The basis for the critically acclaimed comic book series, Starstruck was first presented off-off-Broadway in 1980, and again off-Broadway in 1983. In a far-flung and very alternative future, Captain Galatia 9 and the crew of the Harpy and on a mission for the United Federation of Female Freedom Fighters. When the Harpy runs into a living ship inhabited by a team of galactic evildoers, including Galatia’s insidious sister Verloona Ti, the outcome of the battle may well decide the fate of the free universe. The AudioComics Company is proud to present the audio adaptation of the play script as its inaugural production! Often hilarious, always surprising, Starstruck is a spine-tingling joy-ride to the far side of the spiral arm!

The MP3 of the Starstruck radio drama will be available Halloween Day!

Here, Read · Interviews · Jeffrey "Jeff" Catherine Jones · Michael Wm. Kaluta

Here, Read: Jones on Kaluta, Kaluta on Kaluta vs. Jones

Here’s Jeffrey Jones on Michael Wm. Kaluta, from Comic Book Profiles #7: Michael William Kaluta (Summer 1999), pages 28 – 29:

How did you first meet Michael?

If memory serves, I met Michael and Bernie Wrightson at a New York City convention in the fall of 1968. Michael may dispute this because he is the “memory giant.” But I remember this as being so. We were there to show our fledgling work. I had arrived in New York about a year earlier and had a couple of jobs done. My memory is sketchy as to details but Bernie had a bunch of $5 and $10 ballpoint pen drawings piled on a table in the art show for sale. Michael was more of the portfolio type. I mention Bernie in the Michael question because he was the one who introduced us.

What do you feel is his strength as an artist?

Michael’s greatest strength as an artist has always been his ability to remind us to stay alive. His art is moral in the sense that it, as the best art, has absolutely no function except to exist. It has the promise of function and will remain where that beauty lives. I speak of the human spirit and its passion to rise above everything, except that which we all already know. Michael reminds us of that connection between all lives and all that makes us human. This takes a true artist.

You and Michael worked on projects together, both formally and informally. Does any one project stand out as particularly memorable?

The thing that jumps to mind is a period of time during The Studio days, if you will, when we were trying to decide what to call our upcoming book (The Studio). Michael taped long rolls of brown kraft paper to one wall where each of us, usually clandestinely, would write our suggestions. Well, this certainly started out seriously but quickly degenerated into a list of some of the most preposterous titles imagined by the minds of the deranged. I believe that even though most of these would appear in the dark of night, it was pretty easy to tell who wrote what. We laughed for what seemed months. Definitely a great achievement in the art of cooperation.

Now, it seems to me that what Jones viewed as the “greatest strength” in Kaluta’s work back in 1999 is precisely what Jones has always pursued in her own work.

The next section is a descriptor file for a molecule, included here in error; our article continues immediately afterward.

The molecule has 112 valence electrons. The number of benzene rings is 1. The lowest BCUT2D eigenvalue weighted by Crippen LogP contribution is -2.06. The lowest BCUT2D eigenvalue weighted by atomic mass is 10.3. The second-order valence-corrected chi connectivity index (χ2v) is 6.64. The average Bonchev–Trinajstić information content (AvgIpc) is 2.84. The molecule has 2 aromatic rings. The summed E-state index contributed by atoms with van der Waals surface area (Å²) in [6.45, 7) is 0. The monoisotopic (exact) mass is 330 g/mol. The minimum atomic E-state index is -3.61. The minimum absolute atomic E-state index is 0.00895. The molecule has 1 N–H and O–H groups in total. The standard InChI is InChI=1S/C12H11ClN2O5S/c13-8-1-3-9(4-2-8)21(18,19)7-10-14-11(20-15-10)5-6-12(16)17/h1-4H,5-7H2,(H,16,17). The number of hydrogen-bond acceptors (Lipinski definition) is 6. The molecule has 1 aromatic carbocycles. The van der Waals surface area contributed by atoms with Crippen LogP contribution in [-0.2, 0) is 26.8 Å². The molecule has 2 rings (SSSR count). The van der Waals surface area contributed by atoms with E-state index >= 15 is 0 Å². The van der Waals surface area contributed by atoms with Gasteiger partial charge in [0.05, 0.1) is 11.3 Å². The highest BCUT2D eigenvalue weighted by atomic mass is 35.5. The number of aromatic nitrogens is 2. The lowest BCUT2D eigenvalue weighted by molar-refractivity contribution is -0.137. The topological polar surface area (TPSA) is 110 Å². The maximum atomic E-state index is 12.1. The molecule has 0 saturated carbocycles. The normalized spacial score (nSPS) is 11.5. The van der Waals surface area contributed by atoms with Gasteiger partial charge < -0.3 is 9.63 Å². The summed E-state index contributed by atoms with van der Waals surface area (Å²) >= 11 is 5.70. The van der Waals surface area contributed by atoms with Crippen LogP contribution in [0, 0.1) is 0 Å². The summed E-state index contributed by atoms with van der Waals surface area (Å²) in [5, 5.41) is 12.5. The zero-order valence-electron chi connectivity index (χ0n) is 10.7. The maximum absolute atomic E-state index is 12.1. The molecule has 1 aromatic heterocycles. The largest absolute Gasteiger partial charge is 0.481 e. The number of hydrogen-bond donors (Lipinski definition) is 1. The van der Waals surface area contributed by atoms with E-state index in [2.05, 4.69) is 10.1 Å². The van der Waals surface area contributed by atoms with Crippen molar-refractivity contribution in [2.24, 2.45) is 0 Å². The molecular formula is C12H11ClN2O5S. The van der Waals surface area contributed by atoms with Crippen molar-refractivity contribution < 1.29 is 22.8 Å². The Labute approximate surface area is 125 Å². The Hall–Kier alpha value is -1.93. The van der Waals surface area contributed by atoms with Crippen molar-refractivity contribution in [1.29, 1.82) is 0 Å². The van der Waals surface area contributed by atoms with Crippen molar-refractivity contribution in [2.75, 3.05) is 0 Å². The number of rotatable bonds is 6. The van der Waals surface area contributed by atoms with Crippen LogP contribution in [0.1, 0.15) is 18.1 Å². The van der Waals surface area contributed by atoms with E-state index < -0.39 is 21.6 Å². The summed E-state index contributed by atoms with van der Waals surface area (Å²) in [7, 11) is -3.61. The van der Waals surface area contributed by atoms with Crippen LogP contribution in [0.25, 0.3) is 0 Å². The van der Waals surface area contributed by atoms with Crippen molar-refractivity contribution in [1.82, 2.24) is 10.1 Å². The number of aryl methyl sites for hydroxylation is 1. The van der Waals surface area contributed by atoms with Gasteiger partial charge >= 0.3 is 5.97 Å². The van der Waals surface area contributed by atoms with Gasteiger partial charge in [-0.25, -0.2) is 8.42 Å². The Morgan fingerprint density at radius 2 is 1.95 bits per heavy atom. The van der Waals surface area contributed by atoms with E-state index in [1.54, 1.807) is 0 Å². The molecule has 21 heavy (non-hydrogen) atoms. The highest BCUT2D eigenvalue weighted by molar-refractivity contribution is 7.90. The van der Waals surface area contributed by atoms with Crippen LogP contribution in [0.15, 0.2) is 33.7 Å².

And I have little doubt that Kaluta was, at the time, flattered by Jones’s praise; I mean, who wouldn’t be?

And yet, based on the very plain-spoken, practical analysis that Kaluta offers up in an early promotional trailer for Better Things: Life + Choices of Jeffrey Jones of the difference between his own unabashedly functional, commercial body of work, and the sometimes obliquely functional but always deeply felt and humanely expressive work of Jones, I’m not entirely sure that Kaluta actually would have agreed with Jones’s contention that his (Kaluta’s) artwork “has absolutely no function except to exist.”

Here is a partial, lightly edited transcript of the trailer, which features a rough-cut interview with Kaluta:

Artistically, [says Kaluta] one works for oneself. You have to. To get anything good, you kind of have to work for the person that’s inside of you; however, to be able to live, you have to work for companies. I had to work for companies; other artists, perhaps, can work for galleries, or posterity. An illustrator is someone who draws for money. I don’t do what some of my friends are able to do, which is paint their souls, their dreams, their nightmares for themselves, and that’s art — and it is. I am happiest when I am reading someone else’s material and crafting it into a picture that will reflect to my best efforts what I think the writer was trying to say, trying to visualize. I would say that Jeffrey Jones is both an illustrator and an artist, using the descriptions we have just talked about. He covers a wide range of self-motivating imagery. It comes through him, and every once in a while he’ll apply that specific power that comes through him to an illustration job, or he’ll use the characters that have been written by other people as a vehicle for his own talents. I wouldn’t say he’s as much of an illustrator as I am. I think that he’s more of a personal storyteller who now and then might come close to illustrating something [laughs], on purpose.

In the portion of the trailer I haven’t transcribed, Kaluta goes on to describe his first meeting with Jones, which Kaluta says occurred at “a World Science Fiction Convention here in New York City in 1967.” LOL!